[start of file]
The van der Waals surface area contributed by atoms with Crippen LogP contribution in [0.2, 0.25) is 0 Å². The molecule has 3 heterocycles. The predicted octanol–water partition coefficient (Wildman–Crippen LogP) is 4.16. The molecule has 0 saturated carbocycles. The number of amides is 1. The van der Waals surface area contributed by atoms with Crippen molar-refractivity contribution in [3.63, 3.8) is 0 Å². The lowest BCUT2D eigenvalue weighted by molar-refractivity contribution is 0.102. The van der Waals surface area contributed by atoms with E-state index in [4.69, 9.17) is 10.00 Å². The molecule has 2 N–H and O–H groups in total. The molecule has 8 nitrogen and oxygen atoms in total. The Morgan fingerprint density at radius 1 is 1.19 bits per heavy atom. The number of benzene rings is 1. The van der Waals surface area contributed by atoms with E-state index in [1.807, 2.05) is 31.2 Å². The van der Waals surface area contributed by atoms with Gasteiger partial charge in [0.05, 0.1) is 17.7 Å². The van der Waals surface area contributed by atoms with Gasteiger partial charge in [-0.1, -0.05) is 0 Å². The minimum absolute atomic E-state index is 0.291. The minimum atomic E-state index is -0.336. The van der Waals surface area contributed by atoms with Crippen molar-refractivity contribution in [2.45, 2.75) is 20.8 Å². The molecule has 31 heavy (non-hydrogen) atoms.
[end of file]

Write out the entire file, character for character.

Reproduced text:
The van der Waals surface area contributed by atoms with Crippen LogP contribution in [0.2, 0.25) is 0 Å². The molecule has 3 heterocycles. The predicted octanol–water partition coefficient (Wildman–Crippen LogP) is 4.16. The molecule has 0 saturated carbocycles. The number of amides is 1. The van der Waals surface area contributed by atoms with Crippen molar-refractivity contribution in [3.63, 3.8) is 0 Å². The lowest BCUT2D eigenvalue weighted by molar-refractivity contribution is 0.102. The van der Waals surface area contributed by atoms with E-state index in [4.69, 9.17) is 10.00 Å². The molecule has 2 N–H and O–H groups in total. The molecule has 8 nitrogen and oxygen atoms in total. The Morgan fingerprint density at radius 1 is 1.19 bits per heavy atom. The number of benzene rings is 1. The van der Waals surface area contributed by atoms with E-state index in [1.807, 2.05) is 31.2 Å². The van der Waals surface area contributed by atoms with Gasteiger partial charge in [0.05, 0.1) is 17.7 Å². The van der Waals surface area contributed by atoms with Gasteiger partial charge in [-0.1, -0.05) is 0 Å². The minimum absolute atomic E-state index is 0.291. The minimum atomic E-state index is -0.336. The van der Waals surface area contributed by atoms with Crippen molar-refractivity contribution in [2.45, 2.75) is 20.8 Å². The molecule has 31 heavy (non-hydrogen) atoms.